Narrative in Research

I have started my pilot study about Brighton queer activists and, although this will only run for a few more weeks, the data collection will go on later. I thought it’s been a while since i updated the blog, so I will do a few short note-style posts around the themes I read and think this past month. I have been reading some methodological scholarship, especially about ethnography and life history interviewing.

I am interested in narrative and try to incorporate this in my study.  ‘Using Narrative in Social Research: Qualitative and Quantitative Approaches’, by Elliott, J. (2005), identifies three key features that make up a narrative: it is chronological (so it is interested in the temporal nature of experiences and the change in time), it is meaningful (research that uses narrative as a method tries to empower participants) and it is social (it has and audience and understands the researcher as a narrator producing a story for specific audiences).

Elliott notes that even though causality is not the essential aspect of narratives, temporality is. Past events cause future events even if they do not follow the ‘because’ rule. So a narrative is different from a causal explanation in that it is interested in the specific circumstances that led from one event to the other. Another aspect that is important for Elliott is closure, because they provide meaning to actions within the narrative (Ricoeur 1984).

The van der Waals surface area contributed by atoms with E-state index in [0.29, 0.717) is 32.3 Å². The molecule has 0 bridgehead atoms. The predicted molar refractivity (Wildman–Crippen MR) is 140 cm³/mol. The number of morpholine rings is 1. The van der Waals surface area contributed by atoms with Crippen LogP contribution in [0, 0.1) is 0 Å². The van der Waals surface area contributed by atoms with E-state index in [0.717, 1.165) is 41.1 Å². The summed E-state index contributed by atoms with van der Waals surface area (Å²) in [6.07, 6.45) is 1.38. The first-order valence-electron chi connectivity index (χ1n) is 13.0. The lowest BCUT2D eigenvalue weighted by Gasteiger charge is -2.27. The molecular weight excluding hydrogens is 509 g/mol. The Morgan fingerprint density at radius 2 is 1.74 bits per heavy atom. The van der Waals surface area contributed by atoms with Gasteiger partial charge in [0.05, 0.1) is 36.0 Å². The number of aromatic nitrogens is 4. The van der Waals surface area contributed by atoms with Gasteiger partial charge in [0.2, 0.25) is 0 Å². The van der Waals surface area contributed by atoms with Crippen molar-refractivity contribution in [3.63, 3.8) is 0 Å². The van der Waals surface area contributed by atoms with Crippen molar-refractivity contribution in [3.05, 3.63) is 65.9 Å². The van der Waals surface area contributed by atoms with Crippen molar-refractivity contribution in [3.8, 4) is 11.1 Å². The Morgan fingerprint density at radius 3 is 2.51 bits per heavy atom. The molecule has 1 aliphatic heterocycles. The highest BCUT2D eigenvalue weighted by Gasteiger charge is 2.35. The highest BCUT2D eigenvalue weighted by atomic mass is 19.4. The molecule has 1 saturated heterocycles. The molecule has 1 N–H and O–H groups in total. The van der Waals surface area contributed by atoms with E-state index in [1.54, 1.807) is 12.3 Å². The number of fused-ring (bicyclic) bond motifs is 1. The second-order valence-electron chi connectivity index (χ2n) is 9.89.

Narrative is not thick description either. For Labov and Waletzky (1997) a fully formed narrative has 6 elements (typical structure):

  • abstract (summary of subject of narrative)
  • orientation (time place situation participants)
  • complicating action (what actually happened, temporal component)
  • evaluation (meaning and significance of action- crucial)- this may be the product of negotiation. Has the intended meaning come through? This process further legitimates the act of narration as a social act.
  • resolution (what finally happened)
  • coda (returns to the present)

Narratives may also be what individuals tell about themselves, (‘ontological’ because they constitute individual identities for Somers and Gibson 1994, or ‘first-order’ for Carr 1997), or they may be the accounts researchers create in order to make sense of the stories, individual or collective, they have come across (‘representational’ or ‘second-order’). The latter constitute a methodological shift because they not only function as a method, but they aknowledge that cultures use narrative structures to make meaning of their lives- so reflective attention is needed to signpost these structures within the empirical data and their presentation.

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